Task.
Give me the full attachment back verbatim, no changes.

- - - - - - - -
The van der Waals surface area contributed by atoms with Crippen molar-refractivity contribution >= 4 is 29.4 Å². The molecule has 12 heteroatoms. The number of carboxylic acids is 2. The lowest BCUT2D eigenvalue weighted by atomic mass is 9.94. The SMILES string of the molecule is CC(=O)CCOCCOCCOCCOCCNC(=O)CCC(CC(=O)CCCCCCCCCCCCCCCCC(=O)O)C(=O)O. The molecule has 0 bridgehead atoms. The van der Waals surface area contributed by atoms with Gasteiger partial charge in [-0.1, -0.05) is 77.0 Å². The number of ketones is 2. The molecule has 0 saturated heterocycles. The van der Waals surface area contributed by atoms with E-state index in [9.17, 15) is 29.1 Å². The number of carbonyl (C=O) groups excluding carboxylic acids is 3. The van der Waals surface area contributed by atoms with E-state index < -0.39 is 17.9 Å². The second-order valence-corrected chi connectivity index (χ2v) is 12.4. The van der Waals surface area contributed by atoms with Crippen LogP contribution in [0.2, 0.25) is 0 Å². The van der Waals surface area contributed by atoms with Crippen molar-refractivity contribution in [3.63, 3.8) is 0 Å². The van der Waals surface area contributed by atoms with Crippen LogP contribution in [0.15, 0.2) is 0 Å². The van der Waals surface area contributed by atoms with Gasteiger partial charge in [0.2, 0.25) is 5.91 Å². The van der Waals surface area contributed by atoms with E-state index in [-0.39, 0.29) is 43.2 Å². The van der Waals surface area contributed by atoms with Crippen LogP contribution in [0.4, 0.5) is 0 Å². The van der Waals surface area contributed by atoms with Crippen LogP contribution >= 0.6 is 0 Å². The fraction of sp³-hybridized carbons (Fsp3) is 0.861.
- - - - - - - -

The van der Waals surface area contributed by atoms with Crippen molar-refractivity contribution >= 4 is 29.4 Å². The molecule has 12 heteroatoms. The number of carboxylic acids is 2. The lowest BCUT2D eigenvalue weighted by atomic mass is 9.94. The SMILES string of the molecule is CC(=O)CCOCCOCCOCCOCCNC(=O)CCC(CC(=O)CCCCCCCCCCCCCCCCC(=O)O)C(=O)O. The molecule has 0 bridgehead atoms. The van der Waals surface area contributed by atoms with Gasteiger partial charge in [-0.1, -0.05) is 77.0 Å². The number of ketones is 2. The molecule has 0 saturated heterocycles. The van der Waals surface area contributed by atoms with E-state index in [9.17, 15) is 29.1 Å². The number of carbonyl (C=O) groups excluding carboxylic acids is 3. The van der Waals surface area contributed by atoms with E-state index < -0.39 is 17.9 Å². The second-order valence-corrected chi connectivity index (χ2v) is 12.4. The van der Waals surface area contributed by atoms with Crippen LogP contribution in [0.2, 0.25) is 0 Å². The van der Waals surface area contributed by atoms with Crippen molar-refractivity contribution in [3.63, 3.8) is 0 Å². The van der Waals surface area contributed by atoms with Crippen LogP contribution in [0.15, 0.2) is 0 Å². The van der Waals surface area contributed by atoms with Gasteiger partial charge in [0.2, 0.25) is 5.91 Å². The van der Waals surface area contributed by atoms with E-state index in [-0.39, 0.29) is 43.2 Å². The van der Waals surface area contributed by atoms with Crippen LogP contribution in [0.4, 0.5) is 0 Å². The van der Waals surface area contributed by atoms with Crippen LogP contribution >= 0.6 is 0 Å². The fraction of sp³-hybridized carbons (Fsp3) is 0.861.